EVEREST II trial31 included 74 % patients with FMR randomised to surgery or Mitraclip treatment. Latest five-year data have recently been presented at the EuroPCR2014, Paris, France. Mean age in the DMR Mitraclip group was 67 years, 45 % of the patients were in NYHA class III/IV and mean ejection fraction was 64 %. Adverse event rates at 30-days (cardiac, vascular, renal, neurological) were low (25 %) compared with surgical DMR patients (33 %). At one-year, nine patients experienced single leaflet device attachment but no embolisation was observed. From one to five years follow-up, no further single device attachment or embolisation was observed. Survival rates at five years were similar in the Mitraclip and surgical groups (89.4 % versus 85.9 %, respectively). There was a concern on the need of re-operation for the Mitraclip patients. At one-year after the procedure, 75 % of the Mitraclip patients were free from re-operation/MV surgery compared with 100 % of the surgical group. However, from one to five years follow-up, 69 % Mitraclip patients were free from re-operation/MV surgery compared with 96 % of the surgical group, meaning that beyond one-year they observed comparable success rates for surgery and Mitraclip when index Mitraclip procedure was successful (92.2 % versus 95.8 % at five years).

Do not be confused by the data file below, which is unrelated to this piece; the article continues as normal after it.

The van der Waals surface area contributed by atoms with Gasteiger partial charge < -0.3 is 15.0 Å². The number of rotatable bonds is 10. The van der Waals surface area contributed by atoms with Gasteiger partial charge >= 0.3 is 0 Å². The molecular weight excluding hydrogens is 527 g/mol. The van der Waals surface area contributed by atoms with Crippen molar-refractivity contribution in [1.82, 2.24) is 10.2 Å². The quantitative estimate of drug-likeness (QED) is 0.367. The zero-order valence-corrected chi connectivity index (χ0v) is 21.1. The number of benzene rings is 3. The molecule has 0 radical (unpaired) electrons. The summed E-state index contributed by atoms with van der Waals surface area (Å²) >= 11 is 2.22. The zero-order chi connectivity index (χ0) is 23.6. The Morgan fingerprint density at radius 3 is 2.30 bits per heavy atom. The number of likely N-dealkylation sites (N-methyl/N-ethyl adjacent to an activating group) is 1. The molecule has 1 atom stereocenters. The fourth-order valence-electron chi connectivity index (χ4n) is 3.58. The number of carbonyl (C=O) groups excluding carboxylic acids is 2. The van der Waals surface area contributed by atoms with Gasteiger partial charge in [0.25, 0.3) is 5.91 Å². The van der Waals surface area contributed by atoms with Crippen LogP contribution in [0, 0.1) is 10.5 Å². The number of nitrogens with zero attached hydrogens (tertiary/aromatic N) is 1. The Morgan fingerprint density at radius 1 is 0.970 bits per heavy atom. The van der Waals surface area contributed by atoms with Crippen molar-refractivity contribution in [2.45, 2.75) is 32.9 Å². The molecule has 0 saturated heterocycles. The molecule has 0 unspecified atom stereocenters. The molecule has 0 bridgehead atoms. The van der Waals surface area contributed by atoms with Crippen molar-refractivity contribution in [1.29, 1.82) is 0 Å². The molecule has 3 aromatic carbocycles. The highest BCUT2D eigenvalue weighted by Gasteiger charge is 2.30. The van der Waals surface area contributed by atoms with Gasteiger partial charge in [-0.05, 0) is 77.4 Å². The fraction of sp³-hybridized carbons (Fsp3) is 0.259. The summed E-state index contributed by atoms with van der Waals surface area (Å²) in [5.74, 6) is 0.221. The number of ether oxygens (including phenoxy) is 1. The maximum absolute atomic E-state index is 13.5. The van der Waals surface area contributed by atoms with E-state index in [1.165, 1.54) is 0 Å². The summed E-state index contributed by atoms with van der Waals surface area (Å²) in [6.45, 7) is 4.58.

MR grade at five years follow-up, was ≤2+ in 81 % of the Mitraclip patients and in all surgical patients (100 %), and both groups exerted reduction of left ventricular (LV) end-diastolic diameters. NYHA I/II functional class at five years was present in DMR in 95 % of the Mitraclip patients compared with 97 % of surgical survivors at five years. Mitraclip patients had comparable stability of mitral annular dimensions at five years compared to baseline (4.0 cm versus 3.9 cm, p=0.18). Improved clinical performance in the six-minute walking test have also been reported.34 In the EVEREST II high surgical risk cohort, a 55 % reduction of the annual rate of hospitalisations was observed (0.71–0.32, p=0.006) after Mitraclip implantation.